Line fault at the outlet -- do I need an electrician?

Yesterday, I got a Panamax, Max 1500 surge protector and line conditioner. (I got a very good deal on it, and am just trying it out.)

I plugged it into an outlet I've been using for a while and one of the red lights on the front lit up saying "line fault." (I'm not sure how this is different from a "ground fault." Maybe it's the same.) The Panamax does not do this with other outlets in the room. They seem ok.

So, I know this means that the outlet is improperly wired. My question is, might this be a simple thing to check and/or fix? Any suggestions most appreciated. It's the only outlet I can use to have my audio set up where I usually have it. Now is not an optimal time to call an electrician. If this is a big problem, I'll try out my gear somewhere else in the room, but if I can fix this without too much expertise, that would be ideal.
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Got it. All those are good questions, but I think the ultimate solution is to delegate this whole thing. But now I know what to ask the professionals. This amateur is sticking with writing and teaching. Thanks again.
"I remeasured the outlet. Here are the readings that I got:
Ground to neutral slot equals 121.6ground to hot slot equals 3.6
neutral to hot equals 124.6Hot to neutral equals 124.6"
- Hot to Neutral 124.6   (let's call Hot - Line .. more typical term)
- Ground to Neutral Slot 121.6- Ground to Line Slot 3.6
I assume this measurement was made with almost everything turned off?
Hot-Neutral is 124.6 ... or about the same as Ground-Neutral + Ground-Line.  With a noise-free reading, (G/N) + (G/L) should approximately equal the source voltage at your electrical panel AND and should be higher than what you measure L-N at the outlet.

(G/N) + (G/L) = 125.2 - Or perhaps the voltage at the panel(L-N) = 124.6 - Or the voltage after all the drop(G/N) + (G/L) - (L-N) = 0.6

However, as stated G-N should be close to 0, but often is not due to drops in the wires (and noisy measurements). Given you have 3.6 with what appears a very small drop on L-N, that suggests either a noisy measurement (possible), OR, it could be a faulty ground connection on that line. Given the wiring issue already noted (and DIY nature), I would be investigating the ground integrity. Fortunately, you can do this yourself.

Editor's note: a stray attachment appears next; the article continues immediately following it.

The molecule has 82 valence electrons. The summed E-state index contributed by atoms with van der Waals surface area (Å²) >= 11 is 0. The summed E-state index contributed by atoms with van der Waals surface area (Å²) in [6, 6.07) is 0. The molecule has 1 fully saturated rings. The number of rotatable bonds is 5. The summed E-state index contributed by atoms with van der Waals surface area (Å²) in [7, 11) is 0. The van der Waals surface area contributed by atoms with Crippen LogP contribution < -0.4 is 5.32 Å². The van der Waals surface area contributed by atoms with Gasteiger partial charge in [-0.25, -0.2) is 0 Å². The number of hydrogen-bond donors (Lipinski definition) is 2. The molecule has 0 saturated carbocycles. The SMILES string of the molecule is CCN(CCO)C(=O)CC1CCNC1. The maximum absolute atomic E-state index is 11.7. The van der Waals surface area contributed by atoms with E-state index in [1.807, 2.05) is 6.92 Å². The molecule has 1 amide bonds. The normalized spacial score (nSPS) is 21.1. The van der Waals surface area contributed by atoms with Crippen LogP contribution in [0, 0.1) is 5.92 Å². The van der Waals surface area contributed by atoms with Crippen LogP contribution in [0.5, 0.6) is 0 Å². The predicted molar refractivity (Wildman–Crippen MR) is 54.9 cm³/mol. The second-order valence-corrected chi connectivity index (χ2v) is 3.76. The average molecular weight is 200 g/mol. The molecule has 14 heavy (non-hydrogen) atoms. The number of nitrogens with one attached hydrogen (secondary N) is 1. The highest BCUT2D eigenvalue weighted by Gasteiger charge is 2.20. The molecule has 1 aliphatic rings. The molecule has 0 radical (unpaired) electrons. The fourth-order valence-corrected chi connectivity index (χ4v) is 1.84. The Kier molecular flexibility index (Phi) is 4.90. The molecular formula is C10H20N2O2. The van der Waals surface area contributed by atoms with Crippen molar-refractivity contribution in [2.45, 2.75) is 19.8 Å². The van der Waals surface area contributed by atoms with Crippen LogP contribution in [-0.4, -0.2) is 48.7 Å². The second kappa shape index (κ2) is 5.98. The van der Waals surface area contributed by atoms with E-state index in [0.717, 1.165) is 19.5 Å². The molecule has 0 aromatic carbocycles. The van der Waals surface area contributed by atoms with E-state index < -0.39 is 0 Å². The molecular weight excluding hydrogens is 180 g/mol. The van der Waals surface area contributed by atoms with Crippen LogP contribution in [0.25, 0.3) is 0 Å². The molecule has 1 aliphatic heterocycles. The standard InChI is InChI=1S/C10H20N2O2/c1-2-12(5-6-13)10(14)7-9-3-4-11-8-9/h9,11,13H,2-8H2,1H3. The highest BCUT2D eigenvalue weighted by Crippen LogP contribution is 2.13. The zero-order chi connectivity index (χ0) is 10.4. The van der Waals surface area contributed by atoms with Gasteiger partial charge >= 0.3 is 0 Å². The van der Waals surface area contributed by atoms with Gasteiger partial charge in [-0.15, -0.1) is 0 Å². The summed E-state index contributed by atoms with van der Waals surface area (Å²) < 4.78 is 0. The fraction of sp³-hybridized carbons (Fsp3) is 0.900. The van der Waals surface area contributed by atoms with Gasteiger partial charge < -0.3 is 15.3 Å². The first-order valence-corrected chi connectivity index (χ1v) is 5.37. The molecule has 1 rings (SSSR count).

1) Turn the breaker off!!2) Wait 30 seconds (any leakage from capacitors in power supplies)3) Ensure the L-N, G-L and G-N voltage is 0.  I am expecting G-N is 0, but if it is not really close with power disconnected, that is an interesting result. If it is no 0 or really close, DO NOT CONTINUE!
4) Repeat step 3! ... you really need to be sure.5) Put your multi-meter on the ohms setting.6) Measure the resistance between the Ground and the Neutral (the ones that was measuring 3.6 volts). It should be <1 ohm with a good contact between the probes and the socket.
Thanks for that process. It sounds like this test does not require me taking the outlet out --just testing the ohms with the multimeter. That doesn't seem very unsafe, but I'll follow instructions carefully if I do it.

Your circuit is fed from a sub panel, correct?  Is the circuit fed from an independent breaker, or is it a duplex?

Also, have you seen any boxes in  between the sub panel and the outlet?


Lastly, does the 4V on the neutral go away when the breaker is off?